Debt Finance and Corporate Performance: Firm Level Empirical Evaluation
Debt finance relevance or financial leverage debate has continued to gain more strength in every discussion of firm capital structure locally and beyond. To some researchers, the application of debt finance could worsen performance of firms and create difficult economic scenario; to others, debt finance could induced better business performance and profitability. It is on the premise of the foregoing arguments that this study sought to investigate the effect of long and short tenured debt on return on assets (ROA) as well as return on equity (ROE) of corporate manufacturing firms in Nigeria. To achieve this, the study relied on firm level data generated from annual report of the National Salt Corporation of Nigeria (NASCON) Plc for a 12-year period (2007-2018). Data were analyzed using time series analysis while the computer-based multivariate linear regression approach aided by Special Package for Social Sciences (SPSS) version 20 was used in the test of the two stated hypotheses. Consistently, the two null hypotheses were sustained since their significant values (sig-value) were greater than 0.05 and their corresponding t-values positive. The paper thus concludes that although long and short tenured debt finances may not significantly impact positively on ROA and ROE, long tenured debt could slightly enhance corporate performance. Accordingly, the study recommends among others that, financial managers of corporate manufacturing firms should design optimum capital structure for long and short tenured debt finances considering the varied impact of both on corporate performance.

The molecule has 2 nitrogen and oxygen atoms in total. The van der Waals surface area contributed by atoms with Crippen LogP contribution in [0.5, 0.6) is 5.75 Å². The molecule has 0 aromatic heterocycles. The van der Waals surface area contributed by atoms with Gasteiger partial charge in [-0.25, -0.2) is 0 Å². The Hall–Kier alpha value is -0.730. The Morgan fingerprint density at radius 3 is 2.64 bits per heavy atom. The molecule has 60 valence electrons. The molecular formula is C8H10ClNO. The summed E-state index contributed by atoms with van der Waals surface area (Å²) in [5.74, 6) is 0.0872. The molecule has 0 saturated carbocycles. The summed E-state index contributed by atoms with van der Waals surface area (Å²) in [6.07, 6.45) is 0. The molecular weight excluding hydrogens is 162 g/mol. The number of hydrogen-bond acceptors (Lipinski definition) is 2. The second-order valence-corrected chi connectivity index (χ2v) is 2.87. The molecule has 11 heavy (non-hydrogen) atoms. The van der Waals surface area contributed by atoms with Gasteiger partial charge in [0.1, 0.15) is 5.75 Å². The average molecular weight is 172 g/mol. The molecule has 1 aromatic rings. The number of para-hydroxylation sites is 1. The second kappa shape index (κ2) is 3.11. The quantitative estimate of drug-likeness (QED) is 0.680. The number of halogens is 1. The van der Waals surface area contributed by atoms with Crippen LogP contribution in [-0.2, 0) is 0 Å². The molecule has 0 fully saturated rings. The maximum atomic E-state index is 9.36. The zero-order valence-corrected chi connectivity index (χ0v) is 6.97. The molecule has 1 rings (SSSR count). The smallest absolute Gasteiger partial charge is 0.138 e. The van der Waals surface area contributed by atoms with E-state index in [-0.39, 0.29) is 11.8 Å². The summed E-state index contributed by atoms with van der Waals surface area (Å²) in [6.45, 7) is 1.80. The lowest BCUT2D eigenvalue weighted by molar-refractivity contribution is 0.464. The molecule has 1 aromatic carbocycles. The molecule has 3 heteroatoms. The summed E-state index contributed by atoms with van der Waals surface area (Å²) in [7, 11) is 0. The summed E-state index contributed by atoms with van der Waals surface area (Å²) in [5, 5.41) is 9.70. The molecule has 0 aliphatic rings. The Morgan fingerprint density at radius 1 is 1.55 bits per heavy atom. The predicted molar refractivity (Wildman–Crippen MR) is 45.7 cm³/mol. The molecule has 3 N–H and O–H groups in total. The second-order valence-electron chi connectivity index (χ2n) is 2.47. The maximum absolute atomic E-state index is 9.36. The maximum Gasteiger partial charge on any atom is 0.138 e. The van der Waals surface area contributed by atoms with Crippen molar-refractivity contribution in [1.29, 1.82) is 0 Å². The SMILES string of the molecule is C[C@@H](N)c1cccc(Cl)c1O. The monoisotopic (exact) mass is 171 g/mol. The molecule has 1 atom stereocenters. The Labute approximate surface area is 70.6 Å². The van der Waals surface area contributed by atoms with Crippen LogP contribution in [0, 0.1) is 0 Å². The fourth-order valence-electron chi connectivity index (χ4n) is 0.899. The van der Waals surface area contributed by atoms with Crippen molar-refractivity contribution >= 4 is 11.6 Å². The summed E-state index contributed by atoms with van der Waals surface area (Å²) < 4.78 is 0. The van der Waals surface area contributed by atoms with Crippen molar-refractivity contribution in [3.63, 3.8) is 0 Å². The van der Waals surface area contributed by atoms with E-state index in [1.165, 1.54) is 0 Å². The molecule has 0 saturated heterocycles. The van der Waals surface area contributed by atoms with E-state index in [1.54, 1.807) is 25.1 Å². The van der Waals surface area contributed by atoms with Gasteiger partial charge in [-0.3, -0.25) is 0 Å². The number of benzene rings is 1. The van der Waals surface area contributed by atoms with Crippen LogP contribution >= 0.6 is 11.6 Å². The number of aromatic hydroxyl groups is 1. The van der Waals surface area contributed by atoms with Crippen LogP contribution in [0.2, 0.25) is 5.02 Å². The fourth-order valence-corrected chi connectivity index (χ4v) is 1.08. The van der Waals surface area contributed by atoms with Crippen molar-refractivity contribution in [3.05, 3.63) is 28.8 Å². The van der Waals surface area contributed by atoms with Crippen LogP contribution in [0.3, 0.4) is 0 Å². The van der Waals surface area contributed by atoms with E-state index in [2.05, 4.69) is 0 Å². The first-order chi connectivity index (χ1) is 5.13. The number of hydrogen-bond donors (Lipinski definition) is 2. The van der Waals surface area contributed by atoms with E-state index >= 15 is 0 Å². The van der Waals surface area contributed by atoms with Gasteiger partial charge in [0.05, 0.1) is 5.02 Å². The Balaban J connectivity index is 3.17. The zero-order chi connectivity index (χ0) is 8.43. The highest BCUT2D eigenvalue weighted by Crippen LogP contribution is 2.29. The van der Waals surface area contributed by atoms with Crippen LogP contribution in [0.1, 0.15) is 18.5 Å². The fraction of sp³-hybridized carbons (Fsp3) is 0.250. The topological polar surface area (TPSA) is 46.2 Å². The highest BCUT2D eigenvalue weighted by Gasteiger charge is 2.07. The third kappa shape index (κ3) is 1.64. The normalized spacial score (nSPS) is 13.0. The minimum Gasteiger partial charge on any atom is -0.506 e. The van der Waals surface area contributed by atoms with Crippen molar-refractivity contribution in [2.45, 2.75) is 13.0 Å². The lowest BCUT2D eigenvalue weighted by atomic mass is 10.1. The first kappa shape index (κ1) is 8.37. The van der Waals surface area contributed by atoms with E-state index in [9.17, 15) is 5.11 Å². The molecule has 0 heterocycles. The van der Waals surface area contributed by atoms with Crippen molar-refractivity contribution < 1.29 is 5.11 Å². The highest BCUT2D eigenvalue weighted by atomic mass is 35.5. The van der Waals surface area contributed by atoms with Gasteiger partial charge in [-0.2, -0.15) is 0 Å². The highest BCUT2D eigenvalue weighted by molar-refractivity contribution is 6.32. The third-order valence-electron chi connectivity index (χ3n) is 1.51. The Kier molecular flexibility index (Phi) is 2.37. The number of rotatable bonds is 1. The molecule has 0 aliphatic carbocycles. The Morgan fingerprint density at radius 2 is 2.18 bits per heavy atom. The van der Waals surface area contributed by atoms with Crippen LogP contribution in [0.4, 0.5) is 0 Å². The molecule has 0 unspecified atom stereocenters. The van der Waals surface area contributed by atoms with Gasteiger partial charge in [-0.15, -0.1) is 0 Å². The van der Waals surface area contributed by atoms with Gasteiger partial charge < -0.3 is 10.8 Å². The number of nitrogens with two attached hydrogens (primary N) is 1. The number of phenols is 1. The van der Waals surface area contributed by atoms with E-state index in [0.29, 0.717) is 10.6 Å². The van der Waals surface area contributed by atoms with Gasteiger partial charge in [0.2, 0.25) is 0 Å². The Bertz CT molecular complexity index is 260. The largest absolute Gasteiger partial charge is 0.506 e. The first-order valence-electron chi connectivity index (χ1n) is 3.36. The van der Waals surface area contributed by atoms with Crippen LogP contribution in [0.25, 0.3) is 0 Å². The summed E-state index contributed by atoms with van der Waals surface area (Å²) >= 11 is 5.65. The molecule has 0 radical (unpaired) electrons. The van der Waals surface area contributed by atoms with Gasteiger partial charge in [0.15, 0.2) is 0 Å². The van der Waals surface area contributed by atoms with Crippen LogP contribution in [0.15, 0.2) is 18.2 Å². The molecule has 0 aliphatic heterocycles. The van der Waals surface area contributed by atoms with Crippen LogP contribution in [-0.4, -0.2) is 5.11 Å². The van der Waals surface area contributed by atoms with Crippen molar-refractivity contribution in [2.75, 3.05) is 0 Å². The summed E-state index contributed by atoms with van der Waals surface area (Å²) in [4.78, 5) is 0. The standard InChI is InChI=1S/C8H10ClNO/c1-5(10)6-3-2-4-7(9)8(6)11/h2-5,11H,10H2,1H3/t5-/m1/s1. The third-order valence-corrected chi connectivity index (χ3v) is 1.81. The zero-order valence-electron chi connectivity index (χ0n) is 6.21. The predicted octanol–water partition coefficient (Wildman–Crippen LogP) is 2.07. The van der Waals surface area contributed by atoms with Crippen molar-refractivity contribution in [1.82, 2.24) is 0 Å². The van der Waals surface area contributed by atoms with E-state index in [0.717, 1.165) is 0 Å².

Copyright (c) 2020 Edward Ogbonnia Eleje, Agha Eze Okechukwu, Eli Oyavuru Chikanele
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